16 March 2013

At the time of writing, the original Gaelyk documentation still contains the verbose way how to define following routes with optional path variables. Gaelyk 2.0 helps you to get rid of lot of boilerplate routes definition.

Current approach to define optional path variables

get "/article/@year/@month/@day/@title", 
    forward: "/article.groovy?year=@year&month=@month&day=@day&title=@title"
get "/article/@year/@month/@day",        
    forward: "/article.groovy?year=@year&month=@month&day=@day"
get "/article/@year/@month",             
    forward: "/article.groovy?year=@year&month=@month"
get "/article/@year",                    
    forward: "/article.groovy?year=@year"
get "/article",                          
    forward: "/article.groovy"

Defining Optional Path Variables in Gaelyk 2.0

As soon as Gaelyk 2.0 is released you can save a lot of typing, because adding a question mark ? at the end of path variable definition such as @title has the same effect multiple declaring the multiple routes as described above.

New way to define optional path variables

get "/article/@year?/@month?/@day?/@title?", forward: "/article.groovy"

If the path variable is present it is appended as path_variable_name=@path_variable_name to destination specified in forward or redirect definition e.g. /article/2013 is forwarded to /article.groovy?year=2013.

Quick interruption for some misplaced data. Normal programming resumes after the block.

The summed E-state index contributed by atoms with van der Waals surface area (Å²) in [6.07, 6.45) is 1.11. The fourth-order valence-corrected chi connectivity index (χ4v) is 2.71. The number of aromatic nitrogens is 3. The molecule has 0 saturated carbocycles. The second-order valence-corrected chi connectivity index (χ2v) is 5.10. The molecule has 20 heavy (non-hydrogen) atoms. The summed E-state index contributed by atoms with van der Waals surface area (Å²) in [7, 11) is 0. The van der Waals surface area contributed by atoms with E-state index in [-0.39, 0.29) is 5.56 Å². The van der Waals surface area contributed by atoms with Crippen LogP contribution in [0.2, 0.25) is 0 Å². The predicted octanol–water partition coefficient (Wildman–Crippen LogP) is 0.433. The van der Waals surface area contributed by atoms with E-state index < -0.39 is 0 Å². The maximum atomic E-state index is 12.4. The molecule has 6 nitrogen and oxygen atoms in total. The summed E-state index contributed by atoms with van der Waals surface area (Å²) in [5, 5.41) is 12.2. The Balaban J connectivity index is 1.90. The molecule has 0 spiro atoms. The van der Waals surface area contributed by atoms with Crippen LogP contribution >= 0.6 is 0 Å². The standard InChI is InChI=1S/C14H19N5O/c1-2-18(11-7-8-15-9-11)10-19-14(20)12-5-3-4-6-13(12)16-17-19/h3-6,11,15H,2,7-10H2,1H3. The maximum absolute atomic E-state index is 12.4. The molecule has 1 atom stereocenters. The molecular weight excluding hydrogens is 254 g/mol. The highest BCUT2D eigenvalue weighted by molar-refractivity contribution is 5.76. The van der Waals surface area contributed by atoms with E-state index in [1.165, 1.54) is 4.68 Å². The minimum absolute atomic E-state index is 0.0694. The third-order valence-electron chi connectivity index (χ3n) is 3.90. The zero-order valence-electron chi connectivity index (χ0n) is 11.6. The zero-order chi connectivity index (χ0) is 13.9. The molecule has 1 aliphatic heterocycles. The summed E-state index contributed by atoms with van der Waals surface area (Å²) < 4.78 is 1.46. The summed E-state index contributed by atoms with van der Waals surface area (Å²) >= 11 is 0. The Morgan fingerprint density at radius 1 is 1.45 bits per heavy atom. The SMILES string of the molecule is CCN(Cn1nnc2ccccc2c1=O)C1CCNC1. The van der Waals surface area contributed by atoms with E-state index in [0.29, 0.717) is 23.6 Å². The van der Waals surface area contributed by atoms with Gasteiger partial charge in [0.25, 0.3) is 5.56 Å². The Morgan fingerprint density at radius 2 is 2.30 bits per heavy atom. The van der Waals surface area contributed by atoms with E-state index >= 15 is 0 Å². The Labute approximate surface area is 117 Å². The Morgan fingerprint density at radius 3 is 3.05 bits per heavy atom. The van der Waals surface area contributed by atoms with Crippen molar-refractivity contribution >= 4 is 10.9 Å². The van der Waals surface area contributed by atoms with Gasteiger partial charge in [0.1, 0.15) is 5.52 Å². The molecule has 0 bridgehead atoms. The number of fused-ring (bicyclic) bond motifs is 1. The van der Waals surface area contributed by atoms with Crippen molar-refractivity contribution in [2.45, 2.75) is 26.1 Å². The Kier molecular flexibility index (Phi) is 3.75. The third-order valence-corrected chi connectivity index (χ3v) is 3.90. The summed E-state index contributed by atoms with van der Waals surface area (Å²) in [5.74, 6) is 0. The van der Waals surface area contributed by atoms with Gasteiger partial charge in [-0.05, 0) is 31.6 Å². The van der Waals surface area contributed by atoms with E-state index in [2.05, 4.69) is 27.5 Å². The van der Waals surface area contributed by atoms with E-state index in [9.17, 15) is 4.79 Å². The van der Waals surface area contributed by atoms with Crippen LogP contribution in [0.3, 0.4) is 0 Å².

Handling trailing slashes

If the route defined ends with slash, all the routes matched must ends with slash and vice versa, e.g. /article/2013 will match the route above but /article/2013/ won’t because the route does not end with slash.

Mixing optional and required path variables

Of course there is no need to have all the parameters optional. For example, we can make year required:

Mixed optional and required path variables

get "/article/@year/@month?/@day?/@title?", forward: "/article.groovy"

Making Path Variables Sticky

Sometimes you want to have some path variable recognized even if the previous are mising. For example, you want to be able to specify paging using @page path variable, which itself is optional as well the other path variables. You can do this by assigning the path variable unique prefix like page- as in following examples. Take a note you can have multiple path variables with prefixes as long as the prefixes are unique. Also routes are handled as special type of regular expressions so you can use some features like [io]n to specify that the prefix might be either in or on.

Sticky path variable

get "/article/@year?/@month?/@day?/@title?/page-@page?/[io]n-@tag", forward: "/article.groovy"

This route will match following situations and many others:

Sticky path variable usage

/article/in-groovy               => /article.groovy?tag=groovy
/article/page-1                  => /article.groovy?page=1
/article/2013/page-2/on-groovy   => /article.groovy?year=2013&page=2&tag=groovy
/article/2013/03/16              => /article.groovy?year=2013&month=03&day=16

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